Associate Professor of Biological Sciences
Chair of Biological Sciences
- O 620-341-5622
- O 620-341-5910
Ph.D. University of Kansas Medical Center, 2002
Dept.of Anatomy and Cell Biology.
B.S. University of Kansas (Cell Biology), 1997
B.S. Kansas State University (Secondary Education), 1992
Cancer Biology, MC549, Emporia State University, Emporia, KS
Graduate Seminar, GB571, Emporia State University, Emporia, KS
Cell Biology Laboratory, MC540, Emporia State University, Emporia, KS
Cell Biology, MC539, Emporia State University, Emporia, KS
Virology, MC701, Emporia State University, Emporia, KS
Pathogenic Microbiology, MC562, Emporia State University, Emporia, KS
Pathogenic Microbiology Laboratory, MC563. Emporia State University, Emporia, KS
Microbiology Laboratory , MC317 Emporia State University, Emporia, KS
General Microbiology, MC316. Emporia State University, Emporia, KS
Immunology, MC549. Emporia State University, Emporia, KS
Immunology Laboratory, MC550. Emporia State University, Emporia, KS
Frontiers in Reproduction, Marine Biological Laboratories, Woods Hole, MA.(GTA)
Cell and Tissue Biology, ATMY831, Univ.of Kansas Medical Center, Kansas City, KS (GTA)
2003-2007 Sigma Xi, Emporia State University
2002-current American Society for Microbiology
2002-current Kansas Academy of Science
1997-2002 American Association of Immunologists
1997-2002 Sigma Xi, University of Kansas Medical Cent er
My laboratory is primarily interested in the cellular and molecular mechanisms of innate immunity. Innate immunity involves various cell types and assorted immunoactive molecules whose primary function is to provide non-specific protection against a number of physiological insults. We are currently pursuing two research projects in the lab.
1) The biology of uterine natural killer cells
Natural killer (NK) cells represent a group of key effector cells in innate immunity. NK cells lyse target cells that have lost or diminished expression of MHC class I molecules, a characteristic of many tumor cells and cells infected with certain viruses. For example, the growth and metastatic spread of tumors, to a large extent, depends on their capacity to evade host immune surveillance and overcome host defenses. The critical role of these cells in the immune response to has warranted continued interest in their function. My research focuses on a subgroup of NK cells found at the maternal-fetal interface during mammalian pregnancy called uterine NK (uNK) cells. Uterine NK cells exhibit all of the hallmarks of potent cytotoxic cells, yet are merciful to the MHC class I deficient fetal placenta. The study of these cells will tell us much about the role of these cells during pregnancy and will likely provide some important understanding of the regulation of innate immunity.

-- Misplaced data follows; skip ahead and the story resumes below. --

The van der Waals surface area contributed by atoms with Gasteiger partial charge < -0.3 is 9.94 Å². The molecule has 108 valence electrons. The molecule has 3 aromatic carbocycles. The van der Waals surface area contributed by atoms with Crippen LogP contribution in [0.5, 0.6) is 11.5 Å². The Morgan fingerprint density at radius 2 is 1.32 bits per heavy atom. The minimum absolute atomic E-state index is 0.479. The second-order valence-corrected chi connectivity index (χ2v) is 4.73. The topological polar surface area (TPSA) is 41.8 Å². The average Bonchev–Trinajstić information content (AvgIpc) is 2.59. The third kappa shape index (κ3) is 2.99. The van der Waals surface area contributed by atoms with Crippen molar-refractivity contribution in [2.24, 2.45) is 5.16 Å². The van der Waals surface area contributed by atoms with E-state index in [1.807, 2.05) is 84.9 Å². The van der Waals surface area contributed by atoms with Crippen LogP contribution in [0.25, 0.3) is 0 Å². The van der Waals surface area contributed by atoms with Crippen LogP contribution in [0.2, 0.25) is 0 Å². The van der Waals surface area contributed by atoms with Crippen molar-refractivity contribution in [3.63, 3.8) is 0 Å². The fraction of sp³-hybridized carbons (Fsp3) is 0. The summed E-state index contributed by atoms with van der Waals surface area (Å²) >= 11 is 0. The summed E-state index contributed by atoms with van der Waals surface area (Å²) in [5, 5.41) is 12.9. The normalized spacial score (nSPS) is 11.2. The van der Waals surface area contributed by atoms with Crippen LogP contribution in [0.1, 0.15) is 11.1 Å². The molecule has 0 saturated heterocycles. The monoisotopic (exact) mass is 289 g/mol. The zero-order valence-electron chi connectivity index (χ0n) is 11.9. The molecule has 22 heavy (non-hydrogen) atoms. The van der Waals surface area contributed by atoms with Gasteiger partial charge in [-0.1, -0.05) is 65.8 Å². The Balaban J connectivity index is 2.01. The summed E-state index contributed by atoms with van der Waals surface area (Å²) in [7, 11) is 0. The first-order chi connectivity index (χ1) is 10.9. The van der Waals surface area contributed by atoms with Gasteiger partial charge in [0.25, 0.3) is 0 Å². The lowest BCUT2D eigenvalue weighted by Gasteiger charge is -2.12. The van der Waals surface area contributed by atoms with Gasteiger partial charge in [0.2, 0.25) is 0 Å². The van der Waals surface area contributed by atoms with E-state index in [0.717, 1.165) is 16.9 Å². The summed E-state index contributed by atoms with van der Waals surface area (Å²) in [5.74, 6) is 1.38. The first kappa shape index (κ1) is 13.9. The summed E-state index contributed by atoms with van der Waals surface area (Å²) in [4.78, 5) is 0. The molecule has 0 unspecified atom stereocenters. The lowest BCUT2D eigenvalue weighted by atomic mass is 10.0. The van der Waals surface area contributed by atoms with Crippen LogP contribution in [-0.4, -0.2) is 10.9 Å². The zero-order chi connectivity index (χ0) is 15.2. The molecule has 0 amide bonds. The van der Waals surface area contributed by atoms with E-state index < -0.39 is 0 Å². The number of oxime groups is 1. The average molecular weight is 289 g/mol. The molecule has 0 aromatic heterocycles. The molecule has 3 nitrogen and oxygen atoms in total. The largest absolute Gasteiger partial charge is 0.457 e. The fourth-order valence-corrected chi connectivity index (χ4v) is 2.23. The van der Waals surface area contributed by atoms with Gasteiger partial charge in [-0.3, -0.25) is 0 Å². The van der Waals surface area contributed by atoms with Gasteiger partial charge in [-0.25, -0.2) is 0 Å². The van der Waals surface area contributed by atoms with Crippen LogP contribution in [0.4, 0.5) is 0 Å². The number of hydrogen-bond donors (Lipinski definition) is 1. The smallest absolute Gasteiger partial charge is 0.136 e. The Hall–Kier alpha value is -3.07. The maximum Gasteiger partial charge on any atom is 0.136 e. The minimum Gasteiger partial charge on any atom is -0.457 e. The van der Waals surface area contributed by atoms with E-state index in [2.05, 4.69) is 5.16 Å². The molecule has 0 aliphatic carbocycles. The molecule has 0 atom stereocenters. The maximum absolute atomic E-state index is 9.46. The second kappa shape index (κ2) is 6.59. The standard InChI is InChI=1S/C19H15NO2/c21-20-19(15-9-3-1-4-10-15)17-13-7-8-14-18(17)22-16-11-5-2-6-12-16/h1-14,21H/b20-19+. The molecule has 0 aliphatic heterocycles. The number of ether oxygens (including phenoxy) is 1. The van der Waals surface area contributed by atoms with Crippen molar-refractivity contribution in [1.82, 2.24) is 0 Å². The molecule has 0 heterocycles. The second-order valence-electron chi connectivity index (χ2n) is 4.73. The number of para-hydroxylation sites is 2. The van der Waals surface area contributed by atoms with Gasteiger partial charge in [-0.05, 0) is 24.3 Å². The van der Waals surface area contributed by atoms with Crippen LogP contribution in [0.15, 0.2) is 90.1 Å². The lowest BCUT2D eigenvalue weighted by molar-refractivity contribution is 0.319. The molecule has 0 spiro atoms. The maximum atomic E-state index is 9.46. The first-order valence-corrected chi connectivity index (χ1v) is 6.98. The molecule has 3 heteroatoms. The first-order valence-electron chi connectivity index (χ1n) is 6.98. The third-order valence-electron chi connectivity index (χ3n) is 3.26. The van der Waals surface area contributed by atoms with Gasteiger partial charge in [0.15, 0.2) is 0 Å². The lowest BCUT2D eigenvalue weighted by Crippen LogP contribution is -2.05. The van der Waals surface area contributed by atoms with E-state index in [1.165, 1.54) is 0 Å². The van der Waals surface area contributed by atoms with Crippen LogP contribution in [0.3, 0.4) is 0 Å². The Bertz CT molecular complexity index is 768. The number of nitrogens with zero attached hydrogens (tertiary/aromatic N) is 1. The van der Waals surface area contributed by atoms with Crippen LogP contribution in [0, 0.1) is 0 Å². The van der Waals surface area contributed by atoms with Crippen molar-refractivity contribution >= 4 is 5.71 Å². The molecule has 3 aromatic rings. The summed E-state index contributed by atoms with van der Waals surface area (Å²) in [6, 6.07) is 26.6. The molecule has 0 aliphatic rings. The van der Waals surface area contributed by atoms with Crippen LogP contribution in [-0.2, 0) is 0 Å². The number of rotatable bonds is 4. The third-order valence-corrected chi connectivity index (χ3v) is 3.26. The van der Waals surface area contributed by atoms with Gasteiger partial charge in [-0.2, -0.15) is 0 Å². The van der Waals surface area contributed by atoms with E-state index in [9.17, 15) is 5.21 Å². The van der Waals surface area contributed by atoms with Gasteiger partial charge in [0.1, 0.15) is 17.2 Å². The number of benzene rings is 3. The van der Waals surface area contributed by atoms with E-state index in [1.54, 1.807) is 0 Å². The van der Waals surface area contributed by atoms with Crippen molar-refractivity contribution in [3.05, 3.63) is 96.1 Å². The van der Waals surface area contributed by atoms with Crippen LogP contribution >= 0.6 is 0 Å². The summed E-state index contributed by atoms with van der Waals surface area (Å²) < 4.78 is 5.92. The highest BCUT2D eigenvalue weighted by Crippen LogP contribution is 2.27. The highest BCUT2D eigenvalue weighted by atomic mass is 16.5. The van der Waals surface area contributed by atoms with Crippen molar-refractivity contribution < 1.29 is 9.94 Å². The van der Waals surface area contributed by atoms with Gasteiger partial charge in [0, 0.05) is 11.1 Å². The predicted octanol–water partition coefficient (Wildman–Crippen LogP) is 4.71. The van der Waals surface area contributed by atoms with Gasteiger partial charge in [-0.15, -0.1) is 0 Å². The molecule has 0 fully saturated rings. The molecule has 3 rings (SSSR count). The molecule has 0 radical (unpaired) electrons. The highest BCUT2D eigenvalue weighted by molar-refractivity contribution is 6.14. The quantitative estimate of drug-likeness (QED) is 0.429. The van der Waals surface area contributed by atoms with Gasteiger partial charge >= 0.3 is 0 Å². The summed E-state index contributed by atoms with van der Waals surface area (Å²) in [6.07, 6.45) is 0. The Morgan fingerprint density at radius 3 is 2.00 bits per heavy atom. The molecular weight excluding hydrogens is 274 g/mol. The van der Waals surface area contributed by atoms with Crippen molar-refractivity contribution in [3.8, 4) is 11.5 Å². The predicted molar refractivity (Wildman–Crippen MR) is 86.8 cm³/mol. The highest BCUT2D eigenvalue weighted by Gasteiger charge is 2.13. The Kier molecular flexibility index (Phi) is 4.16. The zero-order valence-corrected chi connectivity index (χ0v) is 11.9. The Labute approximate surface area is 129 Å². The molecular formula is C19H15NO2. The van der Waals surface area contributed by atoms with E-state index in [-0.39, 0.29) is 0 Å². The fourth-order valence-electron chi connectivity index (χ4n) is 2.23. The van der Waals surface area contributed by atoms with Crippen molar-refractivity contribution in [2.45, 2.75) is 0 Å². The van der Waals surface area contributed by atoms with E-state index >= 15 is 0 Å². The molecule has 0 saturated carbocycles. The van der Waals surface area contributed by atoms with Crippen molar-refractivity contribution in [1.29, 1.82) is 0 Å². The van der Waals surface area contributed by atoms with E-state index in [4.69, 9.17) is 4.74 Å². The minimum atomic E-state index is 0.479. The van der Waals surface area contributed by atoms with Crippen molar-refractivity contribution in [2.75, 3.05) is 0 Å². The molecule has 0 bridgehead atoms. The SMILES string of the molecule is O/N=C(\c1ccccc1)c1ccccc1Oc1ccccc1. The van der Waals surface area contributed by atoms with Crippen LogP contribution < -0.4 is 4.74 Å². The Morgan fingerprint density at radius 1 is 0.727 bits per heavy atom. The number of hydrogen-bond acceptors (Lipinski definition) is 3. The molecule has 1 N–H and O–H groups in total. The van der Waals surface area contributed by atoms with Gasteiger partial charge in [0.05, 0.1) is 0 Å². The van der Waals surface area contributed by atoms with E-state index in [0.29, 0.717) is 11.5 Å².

2) Gut mucosal immunity
The interface between the microbe laden intestinal lumen and the body represents an interesting site for immunologists. On the one hand many of the microbes are harmless constituents that serve a useful role in the overall health of the host. On the other hand the gut mucosal epithelium represents a convenient portal of entry for food or water-borne pathogens. Careful regulation of the immune response is required to allow the growth of the former and to restrict access or limit the growth of the latter. r We are investigating the changes in gut bacterial communities and mucosal immunity in a mouse model of cystic fibrosis. We also are interested in changes that occur in the intestine as the bacterial community establishes itself immediately after birth. For this work we utilize rimary tissue culture of mouse fetal intestine and established cell culture models.
Norkina, O, T.G. Burnett and R.C. De Lisle. 2004. Bacterial overgrowth in the CFTR null mouse small intestine. Infection and Immunity 72(10): 6040-6049
Burnett, T.G ., J.S. Tash and J.S. Hunt. 2002. Investigation of the role of nitric oxide synthase 2 in pregnancy using mutant mice. Reproduction 124(1): 49-57
Burnett, T.G. and J.S. Hunt. 2000. Nitric oxide synthase-2 and expression of perforin in uterine natural killer cells. Journal of Immunology 164(10): 5243-5250
Hunt, J.S., M.G. Petroff and T.G. Burnett. 2000. Uterine leukocytes: key players in pregnancy. Seminars in Cell and Developmental Biology 11(2): 127-137
Snyder, C., R.C. De Lisle and T.G. Burnett. 2004. Increased bacterial load associated with the small intestine in a mouse model of cystic fibrosis. Kansas Academy of Science
De Lisle, R.C., T.G. Burnett and O. Norkina. 2004. Bacterial Overgrowth in the CFTR Null Mouse Small Intestine. Eighteenth Annual North American Cystic Fibrosis Conference.
Burnett, T.G. and J.S. Hunt. 2000. Uterine defects in NOS-2 deficient mice. FASEB J. 14(6): A1021.